I argued the summary conviction appeal in the Superior Court of Justice in Peel. Justice Durno allowed the appeal, excluded the evidence of the refusal and in so doing made these observations:

7. The officer agreed the appellant had said a number of times that he wanted to speak to his own lawyer. He continued, “if he did have a number that he could readily provide us, we would have put him in contact with that person”. When asked why no further inquiry was made, the officer said, “At that point, he had already been in contact with duty counsel.” The officer’s opinion was the appellant was entitled to legal counsel, and he had already received it.

9. … the technician … keeps saying, while he did not speak to his own lawyer, he did speak with duty counsel. In the video, the appellant did not express any dissatisfaction with duty counsel, nor did he indicate he failed to understand the direction from the police.

13. The appellant admitted he never gave the police the lawyer’s name, but noted they never asked for it. He did not know the counsel’s name at the time.

20. Since the trial, the Court of Appeal released the judgment in R. vs. Littleford … which is instructive on the issues to be determined. That judgment, in addition to R. v. Mayo, establishes that there is no breach of s. 10(b) of the Charter if the detainee speaks to duty counsel after asking to speak to their own counsel, where the police first attempt to contact private counsel and are unable to do so. Unless the appellant did not understand the rights from counsel, had received inadequate legal advice, and still sought to contact his or her counsel, or the police conduct interfered with the detainee’s ability to assert the rights, there is no violation of s. 10(b).

21. What the cases do not establish is that police officers can go directly to duty counsel when a detainee wants to contact his or her counsel of choice. With respect, I disagree with the trial judge’s conclusion that the police are not obliged to contact counsel of choice where a detainee has spoken to duty counsel. The availability of duty counsel 24 hours a day cannot be used to trump a detainee’s right to counsel of choice. (Emphasis added.)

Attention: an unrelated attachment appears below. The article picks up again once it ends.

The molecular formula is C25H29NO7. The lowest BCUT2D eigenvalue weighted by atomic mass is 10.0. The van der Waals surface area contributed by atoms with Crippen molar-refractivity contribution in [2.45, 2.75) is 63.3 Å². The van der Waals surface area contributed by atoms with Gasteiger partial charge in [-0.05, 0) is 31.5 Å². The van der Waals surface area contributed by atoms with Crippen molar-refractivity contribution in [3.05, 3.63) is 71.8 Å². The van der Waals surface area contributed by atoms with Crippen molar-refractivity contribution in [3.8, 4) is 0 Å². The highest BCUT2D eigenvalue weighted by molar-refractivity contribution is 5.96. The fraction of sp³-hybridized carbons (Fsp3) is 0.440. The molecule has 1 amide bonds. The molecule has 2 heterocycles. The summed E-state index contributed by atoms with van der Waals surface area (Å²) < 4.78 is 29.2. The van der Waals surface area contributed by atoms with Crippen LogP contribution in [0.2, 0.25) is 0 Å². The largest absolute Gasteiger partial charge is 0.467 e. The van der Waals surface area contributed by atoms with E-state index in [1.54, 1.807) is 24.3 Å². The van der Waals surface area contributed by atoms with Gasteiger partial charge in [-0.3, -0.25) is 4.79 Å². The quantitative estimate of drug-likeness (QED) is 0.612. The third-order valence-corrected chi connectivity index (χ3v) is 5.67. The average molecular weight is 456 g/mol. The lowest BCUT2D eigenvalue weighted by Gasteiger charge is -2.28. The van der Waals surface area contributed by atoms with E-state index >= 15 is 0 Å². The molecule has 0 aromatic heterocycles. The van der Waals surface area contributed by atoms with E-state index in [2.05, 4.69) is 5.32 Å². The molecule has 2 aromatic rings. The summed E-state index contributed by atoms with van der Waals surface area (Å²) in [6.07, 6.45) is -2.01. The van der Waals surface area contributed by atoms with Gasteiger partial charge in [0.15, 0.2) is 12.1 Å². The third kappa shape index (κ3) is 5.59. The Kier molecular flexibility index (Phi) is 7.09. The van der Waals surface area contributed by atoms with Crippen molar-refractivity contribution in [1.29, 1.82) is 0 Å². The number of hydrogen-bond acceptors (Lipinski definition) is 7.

29. On this record the appellant sought his own counsel before he spoke to duty counsel, and the officers did nothing to assist him in his efforts to contact Mr. Engel. They erroneously felt they could use the duty counsel as a short cut to circumvent the right to counsel of choice, or felt that as long as a detainee spoke to any lawyer they had complied with s. 10(b). On either analysis the officers were wrong.

30. Even if the appellant had not asked until after he spoke to duty counsel, he had the right to have police facilitate that contact, provided he was honestly attempting to obtain legal advice: R. vs. Keeley, [1996] O.J. No. 2306 (Ont Ct. Prov. Div).

31. The evidence of the refusal should be excluded as there was a clear violation of s. 10(b). The admission of the evidence would affect trial fairness. The violation was serious.

By Michael Engel| September 18th, 2017|